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The Importance of Strong Bond Ratings in Collier County

Local governments routinely borrow funds to pay for multi-million-dollar capital projects that have a long-term useful life. Examples of typical long-term projects include major road expansions, water and wastewater plant construction, landfill expansion, and government facilities.  By issuing debt for a project with a useful life of 20-30 years, future residents pay a pro-rata share of resources that they use through impact fees, user rates and/or taxes.

The creditworthiness of the local government is evaluated by external bond rating agencies, which assign a rating to a proposed bond issue that ultimately impacts the cost of borrowing. For a government, it may mean the ability to borrow funds at more competitive rates to hold down interest costs on those long-lived assets that are debt-funded. The difference in borrowing costs for a “AAA” rated issue versus an “A” rated issue can be millions of dollars over the life of the bond.   

Ratings are assigned to a proposed bond issue by external bond rating agencies. Fitch Ratings Service, Standard and Poor’s and Moody’s Investor Services are the three most recognized rating agencies in the industry. The rating agencies have professional analysts to analyze the potential risk for an investor to invest in a particular bond. These agencies apply different parameters to assess the quality of the bond through a bond rating chart. In Florida, the only Counties with AAA rated governmental ratings (non-utility) are Broward, Hillsborough, Palm Beach, Sarasota, and Collier. As there are sixty-seven (67) counties in the State of Florida, this is a select group. 

Rating agencies make regular surveillance calls to update the County’s financial position and to determine whether the current bond rating is still warranted. The major factors in the determination of the rating include: (1) the coverage generated by the revenues that are pledged to the repayment of the debt, (2) the underlying demographics of the governmental entity and its citizenry, and (3) the strength of management. Major changes to the County’s economic outlook or the revenue stream previously pledged could result in a downgrade to the bond rating.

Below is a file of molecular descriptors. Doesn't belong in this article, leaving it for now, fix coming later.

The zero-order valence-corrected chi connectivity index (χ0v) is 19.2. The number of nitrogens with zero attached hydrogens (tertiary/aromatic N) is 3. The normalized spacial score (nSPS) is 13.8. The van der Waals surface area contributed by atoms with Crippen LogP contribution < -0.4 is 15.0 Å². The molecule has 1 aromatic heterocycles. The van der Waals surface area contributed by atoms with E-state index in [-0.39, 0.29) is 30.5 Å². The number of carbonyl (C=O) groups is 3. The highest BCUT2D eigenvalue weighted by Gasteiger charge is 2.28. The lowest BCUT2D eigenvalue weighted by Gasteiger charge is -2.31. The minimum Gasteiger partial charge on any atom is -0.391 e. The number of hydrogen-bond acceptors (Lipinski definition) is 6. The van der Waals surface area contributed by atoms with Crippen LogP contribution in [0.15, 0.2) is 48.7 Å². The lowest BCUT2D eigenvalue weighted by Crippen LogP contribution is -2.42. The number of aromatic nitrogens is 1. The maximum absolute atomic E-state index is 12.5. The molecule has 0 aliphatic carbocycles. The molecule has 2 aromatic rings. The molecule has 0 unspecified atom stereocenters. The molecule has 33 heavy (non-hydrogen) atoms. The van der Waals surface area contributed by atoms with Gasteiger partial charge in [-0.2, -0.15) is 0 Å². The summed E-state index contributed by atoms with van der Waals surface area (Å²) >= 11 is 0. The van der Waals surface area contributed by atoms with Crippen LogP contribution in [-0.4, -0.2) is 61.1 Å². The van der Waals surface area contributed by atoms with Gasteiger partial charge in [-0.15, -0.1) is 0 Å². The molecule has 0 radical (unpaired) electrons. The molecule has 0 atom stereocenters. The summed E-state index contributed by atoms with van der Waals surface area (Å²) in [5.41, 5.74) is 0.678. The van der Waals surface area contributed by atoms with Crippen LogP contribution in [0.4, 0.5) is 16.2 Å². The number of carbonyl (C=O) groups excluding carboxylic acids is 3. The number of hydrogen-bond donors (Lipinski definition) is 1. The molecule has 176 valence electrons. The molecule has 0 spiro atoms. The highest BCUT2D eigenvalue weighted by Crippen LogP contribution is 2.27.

As noted below, there is not a uniform rating scale used by all three rating agencies. For comparison purposes, a Aaa rating by Moody’s is equivalent to a AAA rating by Standard & Poor’s and Fitch. 

Fitch Ratings recently affirmed Collier County’s issuer credit rating of AAA in April 2023. Likewise, Moody’s Investor Services and Standard and Poor’s have assigned issuer credit ratings of Aaa and AAA, respectively, to Collier County. These are the highest ratings assigned by the major credit agencies and indicate that the bond issuer’s capacity to meet its financial commitments is extremely strong. 

In addition, the Collier County Water and Sewer District (District) is rated AAA and Aaa by Fitch and Moody’s Investor Services, respectively. Standard and Poor’s does not currently maintain a rating on Water and Sewer District debt. Water and Sewer District debt is evaluated separately from general government debt, as enterprise debt is self-supporting through user charges to customers of the utility system. 

The following table summarizes Collier County’s debt outstanding as of September 30, 2023. 

Through the County’s finance committee and financial advisor, the debt portfolio is evaluated regularly for opportunities to generate savings through debt restructuring. Countywide capital allocations have traditionally included new money components for general governmental capital projects, as well as maintaining and replacing existing general governmental infrastructure. 

After embarking upon an aggressive debt restructuring program in the summer of 2010, over $531.2 million in general governmental debt has been refinanced. As a result, the cost of borrowing has been reduced by $3,071,488 annually, with this recurring savings applied toward high-priority pay-as-you-go operating and capital programs.

Download the full December 2023 Newsletter